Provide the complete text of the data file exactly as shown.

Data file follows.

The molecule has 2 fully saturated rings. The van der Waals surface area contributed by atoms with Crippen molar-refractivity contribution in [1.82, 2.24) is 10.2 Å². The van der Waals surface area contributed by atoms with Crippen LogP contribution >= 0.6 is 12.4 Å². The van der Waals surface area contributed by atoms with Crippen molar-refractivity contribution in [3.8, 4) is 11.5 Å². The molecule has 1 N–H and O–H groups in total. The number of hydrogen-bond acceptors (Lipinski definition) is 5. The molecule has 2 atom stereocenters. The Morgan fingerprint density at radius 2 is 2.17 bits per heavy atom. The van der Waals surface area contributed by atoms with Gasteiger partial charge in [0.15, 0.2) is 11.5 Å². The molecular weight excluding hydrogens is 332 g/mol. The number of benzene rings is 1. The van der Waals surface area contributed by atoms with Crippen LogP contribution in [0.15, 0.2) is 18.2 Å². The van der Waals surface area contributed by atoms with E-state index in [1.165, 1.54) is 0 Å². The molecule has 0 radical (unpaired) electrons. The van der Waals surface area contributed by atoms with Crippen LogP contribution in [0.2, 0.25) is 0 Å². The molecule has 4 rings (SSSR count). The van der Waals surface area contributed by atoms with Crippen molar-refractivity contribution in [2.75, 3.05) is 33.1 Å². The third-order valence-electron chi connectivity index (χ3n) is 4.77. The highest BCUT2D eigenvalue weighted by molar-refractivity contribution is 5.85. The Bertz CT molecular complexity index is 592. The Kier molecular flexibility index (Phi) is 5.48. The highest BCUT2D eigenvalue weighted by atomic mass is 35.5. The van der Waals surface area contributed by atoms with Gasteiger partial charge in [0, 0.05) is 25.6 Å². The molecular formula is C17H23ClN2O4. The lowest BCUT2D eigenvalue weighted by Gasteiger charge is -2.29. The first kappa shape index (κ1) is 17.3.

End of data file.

The molecule has 2 fully saturated rings. The van der Waals surface area contributed by atoms with Crippen molar-refractivity contribution in [1.82, 2.24) is 10.2 Å². The van der Waals surface area contributed by atoms with Crippen LogP contribution >= 0.6 is 12.4 Å². The van der Waals surface area contributed by atoms with Crippen molar-refractivity contribution in [3.8, 4) is 11.5 Å². The molecule has 1 N–H and O–H groups in total. The number of hydrogen-bond acceptors (Lipinski definition) is 5. The molecule has 2 atom stereocenters. The Morgan fingerprint density at radius 2 is 2.17 bits per heavy atom. The van der Waals surface area contributed by atoms with Gasteiger partial charge in [0.15, 0.2) is 11.5 Å². The molecular weight excluding hydrogens is 332 g/mol. The number of benzene rings is 1. The van der Waals surface area contributed by atoms with Crippen LogP contribution in [0.15, 0.2) is 18.2 Å². The van der Waals surface area contributed by atoms with E-state index in [1.165, 1.54) is 0 Å². The molecule has 0 radical (unpaired) electrons. The van der Waals surface area contributed by atoms with Crippen LogP contribution in [0.2, 0.25) is 0 Å². The molecule has 4 rings (SSSR count). The van der Waals surface area contributed by atoms with Crippen molar-refractivity contribution in [2.75, 3.05) is 33.1 Å². The third-order valence-electron chi connectivity index (χ3n) is 4.77. The highest BCUT2D eigenvalue weighted by molar-refractivity contribution is 5.85. The Bertz CT molecular complexity index is 592. The Kier molecular flexibility index (Phi) is 5.48. The highest BCUT2D eigenvalue weighted by atomic mass is 35.5. The van der Waals surface area contributed by atoms with Gasteiger partial charge in [0, 0.05) is 25.6 Å². The molecular formula is C17H23ClN2O4. The lowest BCUT2D eigenvalue weighted by Gasteiger charge is -2.29. The first kappa shape index (κ1) is 17.3.